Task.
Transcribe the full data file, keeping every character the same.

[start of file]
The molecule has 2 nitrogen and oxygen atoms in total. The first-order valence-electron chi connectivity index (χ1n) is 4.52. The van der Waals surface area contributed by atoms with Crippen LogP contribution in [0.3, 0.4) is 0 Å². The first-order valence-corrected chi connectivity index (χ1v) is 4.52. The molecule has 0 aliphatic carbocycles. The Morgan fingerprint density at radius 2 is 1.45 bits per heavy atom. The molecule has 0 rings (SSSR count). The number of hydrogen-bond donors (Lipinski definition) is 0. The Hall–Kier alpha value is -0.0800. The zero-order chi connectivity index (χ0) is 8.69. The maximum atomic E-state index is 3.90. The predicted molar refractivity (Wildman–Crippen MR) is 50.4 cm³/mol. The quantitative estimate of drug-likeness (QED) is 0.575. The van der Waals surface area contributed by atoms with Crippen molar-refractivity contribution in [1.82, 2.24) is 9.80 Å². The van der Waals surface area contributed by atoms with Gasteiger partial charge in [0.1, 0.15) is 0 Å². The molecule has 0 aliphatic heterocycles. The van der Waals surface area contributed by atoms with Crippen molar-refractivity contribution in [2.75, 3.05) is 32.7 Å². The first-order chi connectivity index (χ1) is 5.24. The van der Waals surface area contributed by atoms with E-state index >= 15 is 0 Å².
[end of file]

The molecule has 2 nitrogen and oxygen atoms in total. The first-order valence-electron chi connectivity index (χ1n) is 4.52. The van der Waals surface area contributed by atoms with Crippen LogP contribution in [0.3, 0.4) is 0 Å². The first-order valence-corrected chi connectivity index (χ1v) is 4.52. The molecule has 0 aliphatic carbocycles. The Morgan fingerprint density at radius 2 is 1.45 bits per heavy atom. The molecule has 0 rings (SSSR count). The number of hydrogen-bond donors (Lipinski definition) is 0. The Hall–Kier alpha value is -0.0800. The zero-order chi connectivity index (χ0) is 8.69. The maximum atomic E-state index is 3.90. The predicted molar refractivity (Wildman–Crippen MR) is 50.4 cm³/mol. The quantitative estimate of drug-likeness (QED) is 0.575. The van der Waals surface area contributed by atoms with Crippen molar-refractivity contribution in [1.82, 2.24) is 9.80 Å². The van der Waals surface area contributed by atoms with Gasteiger partial charge in [0.1, 0.15) is 0 Å². The molecule has 0 aliphatic heterocycles. The van der Waals surface area contributed by atoms with Crippen molar-refractivity contribution in [2.75, 3.05) is 32.7 Å². The first-order chi connectivity index (χ1) is 5.24. The van der Waals surface area contributed by atoms with E-state index >= 15 is 0 Å².